Arson threats were made again July 14, and tensions ran high in the village. Village authorities cut water and power to the house, and issued their ultimatum. On July 20, the family decided to leave.
Toward the end of July, Herrera called everyone to the table for mediation. It did not go well. The prevailing message from village elders, he said, was “‘We don’t want evangelicals in the town.’ “
With no solution in sight, Jiménez and Herrera decided to elevate the denúncia to a demanda, akin to a lawsuit. They filed the case in Tuxtla Gutiérrez, the Chiapas state capital and a state office known to be more aggressive than the more timid government outposts outside the capital. Jiménez and Díaz demanded compensation for their damaged crops. They also sought punishment, on religious-discrimination grounds, of Santa Rosalía elders for running their children out of their schools and the family out of town.
“We asked the higher authorities to be more focused on the legal issues than on negotiations,” Herrera said. “If we just negotiate, it could take years.” The prospect of legal sanctions, however, added urgency.
The fiscál, the state attorney assigned to the case, called everyone to the table Sept. 10. Five representatives of Santa Rosalía were present. They insisted Jiménez and Díaz should remain expelled because they had abandoned the traditionalist Catholic church for a Protestant denomination.
The fiscál, Jaime Méndez, responded that their argument exposed the town to a charge of religious discrimination. Then he said something unexpected for a government official.
“God is the same God of the Catholics and Protestants,” Méndez said. “Fidencio has shown you respect and tolerance on the way you follow God, or am I wrong?”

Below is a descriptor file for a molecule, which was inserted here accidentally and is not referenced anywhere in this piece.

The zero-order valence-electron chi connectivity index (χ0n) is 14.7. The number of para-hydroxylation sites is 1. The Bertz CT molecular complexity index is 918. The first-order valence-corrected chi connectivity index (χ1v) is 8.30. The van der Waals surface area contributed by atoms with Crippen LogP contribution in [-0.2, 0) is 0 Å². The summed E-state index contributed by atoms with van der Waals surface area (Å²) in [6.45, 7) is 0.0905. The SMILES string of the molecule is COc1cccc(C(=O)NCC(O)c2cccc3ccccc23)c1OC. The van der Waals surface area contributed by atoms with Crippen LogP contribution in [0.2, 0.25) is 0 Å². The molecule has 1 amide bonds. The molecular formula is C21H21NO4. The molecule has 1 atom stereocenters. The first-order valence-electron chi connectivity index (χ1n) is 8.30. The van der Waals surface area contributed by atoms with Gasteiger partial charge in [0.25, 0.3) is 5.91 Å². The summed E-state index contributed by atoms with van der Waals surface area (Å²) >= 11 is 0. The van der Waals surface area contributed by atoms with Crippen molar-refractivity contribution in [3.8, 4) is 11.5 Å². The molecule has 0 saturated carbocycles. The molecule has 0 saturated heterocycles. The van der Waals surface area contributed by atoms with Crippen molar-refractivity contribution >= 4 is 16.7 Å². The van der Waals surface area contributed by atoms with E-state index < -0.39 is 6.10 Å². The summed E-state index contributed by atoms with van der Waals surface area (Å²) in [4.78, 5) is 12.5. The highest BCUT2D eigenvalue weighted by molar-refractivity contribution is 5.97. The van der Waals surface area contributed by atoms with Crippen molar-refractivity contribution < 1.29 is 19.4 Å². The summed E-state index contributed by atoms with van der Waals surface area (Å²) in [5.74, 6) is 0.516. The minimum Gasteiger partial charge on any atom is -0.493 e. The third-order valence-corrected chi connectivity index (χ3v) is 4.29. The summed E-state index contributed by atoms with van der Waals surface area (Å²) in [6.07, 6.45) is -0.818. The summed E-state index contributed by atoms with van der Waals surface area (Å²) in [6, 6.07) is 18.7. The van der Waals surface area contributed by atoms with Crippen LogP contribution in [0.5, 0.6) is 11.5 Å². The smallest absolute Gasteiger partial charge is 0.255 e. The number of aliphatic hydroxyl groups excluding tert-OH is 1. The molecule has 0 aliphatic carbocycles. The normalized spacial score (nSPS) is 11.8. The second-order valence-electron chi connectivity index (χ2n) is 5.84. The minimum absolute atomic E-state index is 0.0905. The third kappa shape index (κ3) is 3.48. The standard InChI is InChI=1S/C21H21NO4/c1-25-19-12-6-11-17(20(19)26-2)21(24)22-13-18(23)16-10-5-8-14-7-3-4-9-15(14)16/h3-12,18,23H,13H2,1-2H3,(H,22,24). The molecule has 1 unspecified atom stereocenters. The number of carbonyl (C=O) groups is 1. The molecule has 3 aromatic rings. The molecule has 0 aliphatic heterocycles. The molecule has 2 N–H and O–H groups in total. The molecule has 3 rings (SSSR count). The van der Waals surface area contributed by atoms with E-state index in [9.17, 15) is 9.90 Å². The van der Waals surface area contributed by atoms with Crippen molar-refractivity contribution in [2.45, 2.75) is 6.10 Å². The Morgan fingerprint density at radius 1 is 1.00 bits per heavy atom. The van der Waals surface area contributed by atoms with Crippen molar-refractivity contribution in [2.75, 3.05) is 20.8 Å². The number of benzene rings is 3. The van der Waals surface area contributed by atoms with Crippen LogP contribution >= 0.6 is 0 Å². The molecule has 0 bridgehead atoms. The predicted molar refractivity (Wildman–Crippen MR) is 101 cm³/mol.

No one said he was wrong.
A document began to take shape. It began with the acknowledgement that in Mexico, including Santa Rosalía, “there is freedom of religion, as one of the fundamental rights of every inhabitant.” Then it spelled out the terms of the family’s return to the village: The town would restore water and electricity, let Jiménez work his land, collect wood and receive visitors, and permit his children return to school. For their part, Jiménez and Díaz agreed not to hold public worship services or build a church. They would not take their message door-to-door, but neither would they be held responsible for anyone else who left the village traditionalist church.
And they agreed to contribute 200 pesos a year to the church to help pay for the celebrations.
“He understands it is a small price to pay for freedom,” Herrera said.
The document was signed by Jiménez and Díaz, as well as by Herrera and the pastor who had alerted Herrera to the case, the state officials on hand, and by the five Santa Rosalía delegates, one of whom affixed his thumbprint.
Sitting in a sunny hotel courtyard in October, their signed agreement only a few weeks old, Jiménez and Díaz spoke wistfully about their return to Santa Rosalía, now promised but still months away.
“It’s hard for us,” Jiménez said. “I’m not used to working in the city. I miss my house, my kids, my grandkids”.
Not that they expected it will be easy in their home village, either.
“I think it’s going to be a mess,” he said. “That’s why I’m working right now. I’m getting prepared. When we go back and they try to kick me, I’m not going to move a finger.”
In the weeks that followed, Jiménez said he heard from another family that had been discovered associating with a Christian community outside the village. They remain in Santa Rosalía, however, mindful of the agreement the church authorities had signed.
Jiménez said the legal victory he and his wife won will benefit others in the village who break away from the traditionalist church. He vows to speak openly about his faith in his home town, and to return to the work he left when he was chased out. He missed out on working the 2013 corn crop, but now it is April, time to prepare the new crop for the new year. The paper is signed; the money is repaid. It’s time to go home.
“I know they are not going to receive me happily”, he said, “but I know I must go back.”